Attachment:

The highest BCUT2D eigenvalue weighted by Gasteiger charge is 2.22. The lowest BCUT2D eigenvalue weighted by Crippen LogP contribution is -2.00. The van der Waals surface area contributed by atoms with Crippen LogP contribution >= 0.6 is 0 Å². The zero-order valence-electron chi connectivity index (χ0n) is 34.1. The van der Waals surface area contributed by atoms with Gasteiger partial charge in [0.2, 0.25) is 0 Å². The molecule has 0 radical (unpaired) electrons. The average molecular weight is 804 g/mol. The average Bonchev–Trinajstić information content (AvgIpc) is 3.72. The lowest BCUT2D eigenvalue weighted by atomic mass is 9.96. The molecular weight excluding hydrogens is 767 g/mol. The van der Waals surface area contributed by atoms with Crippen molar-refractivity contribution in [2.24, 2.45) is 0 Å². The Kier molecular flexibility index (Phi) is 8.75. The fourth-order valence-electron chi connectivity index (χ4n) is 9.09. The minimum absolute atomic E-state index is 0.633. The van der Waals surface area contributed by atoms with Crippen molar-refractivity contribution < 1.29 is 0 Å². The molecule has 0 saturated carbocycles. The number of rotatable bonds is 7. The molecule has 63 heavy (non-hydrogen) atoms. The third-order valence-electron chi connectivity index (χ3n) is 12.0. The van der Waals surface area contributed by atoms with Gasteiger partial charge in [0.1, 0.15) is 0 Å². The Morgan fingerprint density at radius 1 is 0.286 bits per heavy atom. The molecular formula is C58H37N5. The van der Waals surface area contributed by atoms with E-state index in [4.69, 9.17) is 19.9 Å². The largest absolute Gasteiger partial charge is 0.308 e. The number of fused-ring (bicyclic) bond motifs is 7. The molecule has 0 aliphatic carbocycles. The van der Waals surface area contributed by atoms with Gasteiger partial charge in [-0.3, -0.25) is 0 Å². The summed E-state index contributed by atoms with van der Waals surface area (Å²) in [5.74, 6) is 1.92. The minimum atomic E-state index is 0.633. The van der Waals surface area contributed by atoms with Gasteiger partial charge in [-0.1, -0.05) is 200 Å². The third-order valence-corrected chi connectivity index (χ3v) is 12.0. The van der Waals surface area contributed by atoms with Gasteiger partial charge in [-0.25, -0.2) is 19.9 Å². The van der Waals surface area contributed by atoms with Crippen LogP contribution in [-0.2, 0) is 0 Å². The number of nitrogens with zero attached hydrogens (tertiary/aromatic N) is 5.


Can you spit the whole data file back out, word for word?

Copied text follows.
The highest BCUT2D eigenvalue weighted by Gasteiger charge is 2.22. The lowest BCUT2D eigenvalue weighted by Crippen LogP contribution is -2.00. The van der Waals surface area contributed by atoms with Crippen LogP contribution >= 0.6 is 0 Å². The zero-order valence-electron chi connectivity index (χ0n) is 34.1. The van der Waals surface area contributed by atoms with Gasteiger partial charge in [0.2, 0.25) is 0 Å². The molecule has 0 radical (unpaired) electrons. The average molecular weight is 804 g/mol. The average Bonchev–Trinajstić information content (AvgIpc) is 3.72. The lowest BCUT2D eigenvalue weighted by atomic mass is 9.96. The molecular weight excluding hydrogens is 767 g/mol. The van der Waals surface area contributed by atoms with Crippen molar-refractivity contribution in [2.24, 2.45) is 0 Å². The Kier molecular flexibility index (Phi) is 8.75. The fourth-order valence-electron chi connectivity index (χ4n) is 9.09. The minimum absolute atomic E-state index is 0.633. The van der Waals surface area contributed by atoms with Crippen molar-refractivity contribution < 1.29 is 0 Å². The molecule has 0 saturated carbocycles. The number of rotatable bonds is 7. The molecule has 63 heavy (non-hydrogen) atoms. The third-order valence-electron chi connectivity index (χ3n) is 12.0. The van der Waals surface area contributed by atoms with Gasteiger partial charge in [0.1, 0.15) is 0 Å². The Morgan fingerprint density at radius 1 is 0.286 bits per heavy atom. The molecular formula is C58H37N5. The van der Waals surface area contributed by atoms with E-state index in [4.69, 9.17) is 19.9 Å². The largest absolute Gasteiger partial charge is 0.308 e. The number of fused-ring (bicyclic) bond motifs is 7. The molecule has 0 aliphatic carbocycles. The van der Waals surface area contributed by atoms with Gasteiger partial charge in [-0.3, -0.25) is 0 Å². The summed E-state index contributed by atoms with van der Waals surface area (Å²) in [5.74, 6) is 1.92. The minimum atomic E-state index is 0.633. The van der Waals surface area contributed by atoms with Gasteiger partial charge in [-0.1, -0.05) is 200 Å². The third-order valence-corrected chi connectivity index (χ3v) is 12.0. The van der Waals surface area contributed by atoms with Gasteiger partial charge in [-0.25, -0.2) is 19.9 Å². The van der Waals surface area contributed by atoms with Crippen LogP contribution in [-0.2, 0) is 0 Å². The number of nitrogens with zero attached hydrogens (tertiary/aromatic N) is 5.